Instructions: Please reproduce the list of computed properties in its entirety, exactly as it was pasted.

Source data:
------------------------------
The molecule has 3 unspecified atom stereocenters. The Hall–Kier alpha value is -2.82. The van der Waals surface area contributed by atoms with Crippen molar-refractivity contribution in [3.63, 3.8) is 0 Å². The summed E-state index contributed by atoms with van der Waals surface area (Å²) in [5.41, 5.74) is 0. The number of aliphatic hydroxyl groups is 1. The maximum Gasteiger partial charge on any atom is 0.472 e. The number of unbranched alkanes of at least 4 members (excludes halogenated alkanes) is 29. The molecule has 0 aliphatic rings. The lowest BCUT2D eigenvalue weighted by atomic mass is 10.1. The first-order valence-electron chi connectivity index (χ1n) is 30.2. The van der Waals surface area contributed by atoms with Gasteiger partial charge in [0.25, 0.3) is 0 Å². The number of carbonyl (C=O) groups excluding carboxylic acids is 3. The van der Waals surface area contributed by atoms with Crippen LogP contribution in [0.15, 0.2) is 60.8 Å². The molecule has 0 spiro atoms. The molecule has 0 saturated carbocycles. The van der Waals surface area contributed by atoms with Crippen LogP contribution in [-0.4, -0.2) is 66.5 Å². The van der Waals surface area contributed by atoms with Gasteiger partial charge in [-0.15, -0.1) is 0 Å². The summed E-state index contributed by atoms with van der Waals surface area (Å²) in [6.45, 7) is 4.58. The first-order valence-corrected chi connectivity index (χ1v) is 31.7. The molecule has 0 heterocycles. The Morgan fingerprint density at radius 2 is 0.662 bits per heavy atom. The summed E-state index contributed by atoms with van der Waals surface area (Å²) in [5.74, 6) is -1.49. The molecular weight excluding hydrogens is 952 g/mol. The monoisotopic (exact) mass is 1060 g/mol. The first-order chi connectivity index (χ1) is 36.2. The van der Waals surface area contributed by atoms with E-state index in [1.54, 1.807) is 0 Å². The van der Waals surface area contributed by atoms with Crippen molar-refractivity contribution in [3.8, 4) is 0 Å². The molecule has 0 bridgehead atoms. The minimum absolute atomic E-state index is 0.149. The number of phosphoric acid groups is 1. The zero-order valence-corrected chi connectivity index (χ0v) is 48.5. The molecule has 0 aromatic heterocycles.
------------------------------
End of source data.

The molecule has 3 unspecified atom stereocenters. The Hall–Kier alpha value is -2.82. The van der Waals surface area contributed by atoms with Crippen molar-refractivity contribution in [3.63, 3.8) is 0 Å². The summed E-state index contributed by atoms with van der Waals surface area (Å²) in [5.41, 5.74) is 0. The number of aliphatic hydroxyl groups is 1. The maximum Gasteiger partial charge on any atom is 0.472 e. The number of unbranched alkanes of at least 4 members (excludes halogenated alkanes) is 29. The molecule has 0 aliphatic rings. The lowest BCUT2D eigenvalue weighted by atomic mass is 10.1. The first-order valence-electron chi connectivity index (χ1n) is 30.2. The van der Waals surface area contributed by atoms with Gasteiger partial charge in [0.25, 0.3) is 0 Å². The number of carbonyl (C=O) groups excluding carboxylic acids is 3. The van der Waals surface area contributed by atoms with Crippen LogP contribution in [0.15, 0.2) is 60.8 Å². The molecule has 0 spiro atoms. The molecule has 0 saturated carbocycles. The van der Waals surface area contributed by atoms with Crippen LogP contribution in [-0.4, -0.2) is 66.5 Å². The van der Waals surface area contributed by atoms with Gasteiger partial charge in [-0.15, -0.1) is 0 Å². The summed E-state index contributed by atoms with van der Waals surface area (Å²) in [6.45, 7) is 4.58. The first-order valence-corrected chi connectivity index (χ1v) is 31.7. The molecule has 0 heterocycles. The Morgan fingerprint density at radius 2 is 0.662 bits per heavy atom. The summed E-state index contributed by atoms with van der Waals surface area (Å²) in [5.74, 6) is -1.49. The molecular weight excluding hydrogens is 952 g/mol. The monoisotopic (exact) mass is 1060 g/mol. The first-order chi connectivity index (χ1) is 36.2. The van der Waals surface area contributed by atoms with E-state index in [1.54, 1.807) is 0 Å². The van der Waals surface area contributed by atoms with Crippen molar-refractivity contribution in [3.8, 4) is 0 Å². The molecule has 0 bridgehead atoms. The minimum absolute atomic E-state index is 0.149. The number of phosphoric acid groups is 1. The zero-order valence-corrected chi connectivity index (χ0v) is 48.5. The molecule has 0 aromatic heterocycles.